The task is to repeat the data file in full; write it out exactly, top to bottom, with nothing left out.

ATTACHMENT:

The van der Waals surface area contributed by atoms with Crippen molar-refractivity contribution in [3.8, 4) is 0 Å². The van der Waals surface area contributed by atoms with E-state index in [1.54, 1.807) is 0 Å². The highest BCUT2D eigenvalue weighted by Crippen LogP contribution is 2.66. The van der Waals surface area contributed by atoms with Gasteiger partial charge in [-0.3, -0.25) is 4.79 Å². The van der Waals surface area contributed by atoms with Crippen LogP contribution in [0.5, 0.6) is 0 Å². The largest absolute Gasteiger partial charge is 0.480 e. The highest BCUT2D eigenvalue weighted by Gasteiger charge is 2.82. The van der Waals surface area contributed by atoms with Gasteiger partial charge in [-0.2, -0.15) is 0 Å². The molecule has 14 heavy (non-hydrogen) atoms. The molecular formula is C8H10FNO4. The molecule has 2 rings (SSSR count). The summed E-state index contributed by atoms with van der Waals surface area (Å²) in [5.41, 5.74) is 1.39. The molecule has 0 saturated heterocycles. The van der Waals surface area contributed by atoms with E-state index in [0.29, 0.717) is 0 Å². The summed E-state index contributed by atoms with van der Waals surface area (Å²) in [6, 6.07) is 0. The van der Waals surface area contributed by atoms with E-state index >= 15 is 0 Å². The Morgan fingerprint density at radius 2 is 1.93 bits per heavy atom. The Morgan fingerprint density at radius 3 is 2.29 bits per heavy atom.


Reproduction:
The van der Waals surface area contributed by atoms with Crippen molar-refractivity contribution in [3.8, 4) is 0 Å². The van der Waals surface area contributed by atoms with E-state index in [1.54, 1.807) is 0 Å². The highest BCUT2D eigenvalue weighted by Crippen LogP contribution is 2.66. The van der Waals surface area contributed by atoms with Gasteiger partial charge in [-0.3, -0.25) is 4.79 Å². The van der Waals surface area contributed by atoms with Crippen LogP contribution in [0.5, 0.6) is 0 Å². The largest absolute Gasteiger partial charge is 0.480 e. The highest BCUT2D eigenvalue weighted by Gasteiger charge is 2.82. The van der Waals surface area contributed by atoms with Gasteiger partial charge in [-0.2, -0.15) is 0 Å². The molecule has 14 heavy (non-hydrogen) atoms. The molecular formula is C8H10FNO4. The molecule has 2 rings (SSSR count). The summed E-state index contributed by atoms with van der Waals surface area (Å²) in [5.41, 5.74) is 1.39. The molecule has 0 saturated heterocycles. The van der Waals surface area contributed by atoms with E-state index in [0.29, 0.717) is 0 Å². The summed E-state index contributed by atoms with van der Waals surface area (Å²) in [6, 6.07) is 0. The van der Waals surface area contributed by atoms with E-state index >= 15 is 0 Å². The Morgan fingerprint density at radius 2 is 1.93 bits per heavy atom. The Morgan fingerprint density at radius 3 is 2.29 bits per heavy atom.